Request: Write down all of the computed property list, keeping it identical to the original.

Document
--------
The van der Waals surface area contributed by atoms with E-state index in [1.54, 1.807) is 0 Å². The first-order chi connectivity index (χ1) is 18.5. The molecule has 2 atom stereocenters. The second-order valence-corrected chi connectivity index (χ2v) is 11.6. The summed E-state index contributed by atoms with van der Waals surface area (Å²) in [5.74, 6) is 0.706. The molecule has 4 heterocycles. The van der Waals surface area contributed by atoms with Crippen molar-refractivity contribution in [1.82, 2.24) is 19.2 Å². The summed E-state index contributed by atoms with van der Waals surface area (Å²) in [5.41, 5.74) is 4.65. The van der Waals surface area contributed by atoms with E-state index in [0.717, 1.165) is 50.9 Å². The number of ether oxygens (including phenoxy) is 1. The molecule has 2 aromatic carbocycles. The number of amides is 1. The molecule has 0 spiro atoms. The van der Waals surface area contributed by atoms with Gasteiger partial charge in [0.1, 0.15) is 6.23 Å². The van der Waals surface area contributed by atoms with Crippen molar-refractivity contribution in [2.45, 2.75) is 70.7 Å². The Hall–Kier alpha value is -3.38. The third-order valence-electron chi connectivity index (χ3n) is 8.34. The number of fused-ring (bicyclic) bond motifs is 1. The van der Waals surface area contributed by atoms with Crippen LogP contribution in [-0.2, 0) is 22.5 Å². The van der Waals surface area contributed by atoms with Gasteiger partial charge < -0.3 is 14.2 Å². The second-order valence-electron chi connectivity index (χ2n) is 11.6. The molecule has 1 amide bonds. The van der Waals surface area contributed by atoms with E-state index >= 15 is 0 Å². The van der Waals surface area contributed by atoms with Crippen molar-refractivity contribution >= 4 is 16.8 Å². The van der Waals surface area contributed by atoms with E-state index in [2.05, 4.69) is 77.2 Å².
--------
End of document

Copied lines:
The van der Waals surface area contributed by atoms with E-state index in [1.54, 1.807) is 0 Å². The first-order chi connectivity index (χ1) is 18.5. The molecule has 2 atom stereocenters. The second-order valence-corrected chi connectivity index (χ2v) is 11.6. The summed E-state index contributed by atoms with van der Waals surface area (Å²) in [5.74, 6) is 0.706. The molecule has 4 heterocycles. The van der Waals surface area contributed by atoms with Crippen molar-refractivity contribution in [1.82, 2.24) is 19.2 Å². The summed E-state index contributed by atoms with van der Waals surface area (Å²) in [5.41, 5.74) is 4.65. The van der Waals surface area contributed by atoms with E-state index in [0.717, 1.165) is 50.9 Å². The number of ether oxygens (including phenoxy) is 1. The molecule has 2 aromatic carbocycles. The number of amides is 1. The molecule has 0 spiro atoms. The van der Waals surface area contributed by atoms with Gasteiger partial charge in [0.1, 0.15) is 6.23 Å². The van der Waals surface area contributed by atoms with Crippen molar-refractivity contribution in [2.45, 2.75) is 70.7 Å². The Hall–Kier alpha value is -3.38. The third-order valence-electron chi connectivity index (χ3n) is 8.34. The number of fused-ring (bicyclic) bond motifs is 1. The van der Waals surface area contributed by atoms with Crippen LogP contribution in [-0.2, 0) is 22.5 Å². The van der Waals surface area contributed by atoms with Gasteiger partial charge < -0.3 is 14.2 Å². The second-order valence-electron chi connectivity index (χ2n) is 11.6. The molecule has 1 amide bonds. The van der Waals surface area contributed by atoms with E-state index >= 15 is 0 Å². The van der Waals surface area contributed by atoms with Crippen molar-refractivity contribution >= 4 is 16.8 Å². The van der Waals surface area contributed by atoms with E-state index in [2.05, 4.69) is 77.2 Å².